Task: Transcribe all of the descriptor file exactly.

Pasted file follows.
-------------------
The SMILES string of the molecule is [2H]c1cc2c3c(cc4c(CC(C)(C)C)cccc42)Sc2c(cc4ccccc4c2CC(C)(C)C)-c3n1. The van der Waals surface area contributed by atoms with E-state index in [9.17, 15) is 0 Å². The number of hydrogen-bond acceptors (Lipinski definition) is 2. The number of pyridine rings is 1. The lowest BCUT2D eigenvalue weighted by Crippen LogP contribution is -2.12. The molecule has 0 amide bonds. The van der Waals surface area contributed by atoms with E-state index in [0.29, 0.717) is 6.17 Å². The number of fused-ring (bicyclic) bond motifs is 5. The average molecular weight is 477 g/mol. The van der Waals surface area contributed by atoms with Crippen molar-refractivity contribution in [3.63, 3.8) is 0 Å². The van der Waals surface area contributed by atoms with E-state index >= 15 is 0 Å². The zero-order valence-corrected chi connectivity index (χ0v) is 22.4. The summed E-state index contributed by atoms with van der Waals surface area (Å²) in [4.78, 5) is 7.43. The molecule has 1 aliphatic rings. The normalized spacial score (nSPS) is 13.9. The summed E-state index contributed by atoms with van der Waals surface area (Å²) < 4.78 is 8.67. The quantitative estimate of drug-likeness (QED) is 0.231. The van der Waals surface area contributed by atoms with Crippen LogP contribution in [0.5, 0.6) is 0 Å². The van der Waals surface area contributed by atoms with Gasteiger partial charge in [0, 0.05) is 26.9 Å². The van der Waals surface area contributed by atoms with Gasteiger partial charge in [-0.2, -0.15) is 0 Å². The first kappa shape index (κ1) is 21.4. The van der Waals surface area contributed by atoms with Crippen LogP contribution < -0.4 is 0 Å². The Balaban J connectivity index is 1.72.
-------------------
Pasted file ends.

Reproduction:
The SMILES string of the molecule is [2H]c1cc2c3c(cc4c(CC(C)(C)C)cccc42)Sc2c(cc4ccccc4c2CC(C)(C)C)-c3n1. The van der Waals surface area contributed by atoms with E-state index in [9.17, 15) is 0 Å². The number of hydrogen-bond acceptors (Lipinski definition) is 2. The number of pyridine rings is 1. The lowest BCUT2D eigenvalue weighted by Crippen LogP contribution is -2.12. The molecule has 0 amide bonds. The van der Waals surface area contributed by atoms with E-state index in [0.29, 0.717) is 6.17 Å². The number of fused-ring (bicyclic) bond motifs is 5. The average molecular weight is 477 g/mol. The van der Waals surface area contributed by atoms with Crippen molar-refractivity contribution in [3.63, 3.8) is 0 Å². The van der Waals surface area contributed by atoms with E-state index >= 15 is 0 Å². The zero-order valence-corrected chi connectivity index (χ0v) is 22.4. The summed E-state index contributed by atoms with van der Waals surface area (Å²) in [4.78, 5) is 7.43. The molecule has 1 aliphatic rings. The normalized spacial score (nSPS) is 13.9. The summed E-state index contributed by atoms with van der Waals surface area (Å²) < 4.78 is 8.67. The quantitative estimate of drug-likeness (QED) is 0.231. The van der Waals surface area contributed by atoms with Crippen LogP contribution in [0.5, 0.6) is 0 Å². The van der Waals surface area contributed by atoms with Gasteiger partial charge in [0, 0.05) is 26.9 Å². The van der Waals surface area contributed by atoms with Gasteiger partial charge in [-0.2, -0.15) is 0 Å². The first kappa shape index (κ1) is 21.4. The van der Waals surface area contributed by atoms with Crippen LogP contribution < -0.4 is 0 Å². The Balaban J connectivity index is 1.72.